Lent is upon us, and I have been inspired by the words of the U.S. Conference of Catholic Bishops in which they call us during this time to devote ourselves to the spiritual and corporal works of mercy that “remind us that faith finds expression in concrete everyday actions meant to help our neighbors in body and spirit.”
It reminds me of the numerous examples of projects in the past wherein parishioners shared their time, treasure and talent with their community. For many years St. Elizabeth Ann Seton parish has selected St. Francis House Food Pantry as their Lenten project, and have given so much. Parishioners donate food, as well as funds to buy more food. They also donate time by delivering food, stocking our warehouse and helping families select food they need from our pantry. Generosity from these families has been such a blessing to those utilizing the pantry.
St. Elizabeth Ann Seton is just one example of a parish selecting a project through Catholic Social Services. Other great examples have come from St. Patrick, Holy Cross and St. Benedict, just to name a few.
At Lent, Catholic Social Services can work with you to find ways to share your time, treasure and talent, whether individually, as family or a part of your parish. I encourage you to contact our new Community Engagement Manager Laura Rice and talk to her about possibilities.
Lent is a time to pray. That brings to me why I have been an active reader of the U.S. bishops over the past few weeks — to find direction on President Trump’s executive order related to refugee resettlement.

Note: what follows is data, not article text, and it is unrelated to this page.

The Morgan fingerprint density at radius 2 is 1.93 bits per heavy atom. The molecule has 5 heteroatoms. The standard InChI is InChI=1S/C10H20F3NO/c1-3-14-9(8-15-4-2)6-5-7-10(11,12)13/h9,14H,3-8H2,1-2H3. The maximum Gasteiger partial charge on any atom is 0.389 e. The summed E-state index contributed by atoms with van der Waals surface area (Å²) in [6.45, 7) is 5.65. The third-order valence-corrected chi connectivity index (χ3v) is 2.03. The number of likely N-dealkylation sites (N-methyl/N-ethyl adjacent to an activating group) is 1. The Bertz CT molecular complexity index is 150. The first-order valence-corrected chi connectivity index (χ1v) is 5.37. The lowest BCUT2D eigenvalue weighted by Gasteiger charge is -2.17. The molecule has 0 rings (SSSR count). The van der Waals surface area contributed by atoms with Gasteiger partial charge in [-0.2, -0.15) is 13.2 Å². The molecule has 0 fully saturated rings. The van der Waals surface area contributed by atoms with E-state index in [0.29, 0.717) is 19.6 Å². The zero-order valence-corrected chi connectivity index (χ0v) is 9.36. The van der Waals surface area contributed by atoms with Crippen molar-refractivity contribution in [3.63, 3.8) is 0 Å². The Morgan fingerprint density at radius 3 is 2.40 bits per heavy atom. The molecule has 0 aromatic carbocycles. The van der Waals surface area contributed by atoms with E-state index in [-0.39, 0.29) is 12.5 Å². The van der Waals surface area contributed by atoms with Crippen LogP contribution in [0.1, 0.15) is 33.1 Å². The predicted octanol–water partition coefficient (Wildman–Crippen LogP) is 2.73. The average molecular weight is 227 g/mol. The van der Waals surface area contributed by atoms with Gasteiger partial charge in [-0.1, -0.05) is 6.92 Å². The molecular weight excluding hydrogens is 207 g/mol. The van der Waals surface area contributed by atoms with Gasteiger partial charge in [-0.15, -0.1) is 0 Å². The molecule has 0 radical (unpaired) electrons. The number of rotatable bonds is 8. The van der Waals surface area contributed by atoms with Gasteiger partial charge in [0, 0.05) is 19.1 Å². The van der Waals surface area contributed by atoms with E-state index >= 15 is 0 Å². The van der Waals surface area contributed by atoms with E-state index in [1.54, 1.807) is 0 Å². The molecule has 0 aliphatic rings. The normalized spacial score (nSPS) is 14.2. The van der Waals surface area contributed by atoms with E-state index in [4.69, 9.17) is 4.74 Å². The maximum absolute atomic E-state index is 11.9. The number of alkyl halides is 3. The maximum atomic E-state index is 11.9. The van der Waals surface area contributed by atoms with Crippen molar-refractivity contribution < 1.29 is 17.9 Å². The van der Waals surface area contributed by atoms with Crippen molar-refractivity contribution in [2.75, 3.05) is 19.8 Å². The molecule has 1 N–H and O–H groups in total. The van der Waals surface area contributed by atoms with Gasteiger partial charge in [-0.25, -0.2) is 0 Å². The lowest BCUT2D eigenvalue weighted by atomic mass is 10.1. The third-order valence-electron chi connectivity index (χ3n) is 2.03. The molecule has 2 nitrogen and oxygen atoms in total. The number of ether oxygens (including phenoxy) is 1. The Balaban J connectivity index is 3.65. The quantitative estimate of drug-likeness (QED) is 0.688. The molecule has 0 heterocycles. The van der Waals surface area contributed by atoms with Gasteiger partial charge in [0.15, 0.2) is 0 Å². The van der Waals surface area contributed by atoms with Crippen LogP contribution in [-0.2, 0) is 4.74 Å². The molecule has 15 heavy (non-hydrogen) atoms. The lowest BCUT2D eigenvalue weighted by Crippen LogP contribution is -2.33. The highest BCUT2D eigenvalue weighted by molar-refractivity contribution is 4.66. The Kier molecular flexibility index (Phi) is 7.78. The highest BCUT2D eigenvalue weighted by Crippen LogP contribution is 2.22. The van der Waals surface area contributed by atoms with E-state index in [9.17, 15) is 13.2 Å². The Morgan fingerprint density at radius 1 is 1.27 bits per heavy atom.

Over the years many of you have welcomed the stranger by helping furnish homes for newly arrived refugees or signing up to be a Meals Team, a family mentor or even teaching classes at the Welcome Center for our Refugee Assistance and Immigration Services program. This tremendous support has contributed to refugees’ wellbeing and integration into their new community. Your friendship and compassion has meant the world to Alaska’s newest members.
The executive order signed by President Trump in January paused refugee resettlement from seven countries and drastically reduced the number of refugees resettling to the U.S. this year. It seems like the details of the order and how it is to be carried out change every day. I think it is important to know that however it is actually rolled out refugee resettlement will likely be drastically reduced this year. This significantly impacts Alaska’s refugee community, our RAIS program, families who have already been given refuge in Alaska and their loved ones who remain in harm’s way.
Catholic Social Services expected to resettle 78 more refugees to Anchorage this year, many of whom already have families here waiting for loved ones. These families are hoping their children, spouses, elderly parents or other family members will be given the opportunity to join them in Alaska.
As people of faith, we ask you to stand together and support our refugee community — regardless of the religion they practice or where they come from. The statement from our Catholic bishops in Alaska expresses it beautifully (see page one). We thank each of you for your support and ask for your continued prayers for those who are suffering, in particular the children. We offer this prayer:
God of compassion, whose own Son once experienced life as a refugee, we remember those fleeing from danger, hungry and afraid, with nowhere to call home. God, we ask for them warmth, security, food and peace.
God of hope, we thank you for those who are working to bring relief and comfort to those displaced, showing glimpses of grace in the darkness of despair. God, give them strength.
God of justice, guide the nations and the leaders of the world towards peace, stir hearts to be generous and compassionate. God, help us to play our part in bringing about the change that we want to see.
Through Jesus Christ our Lord. Amen.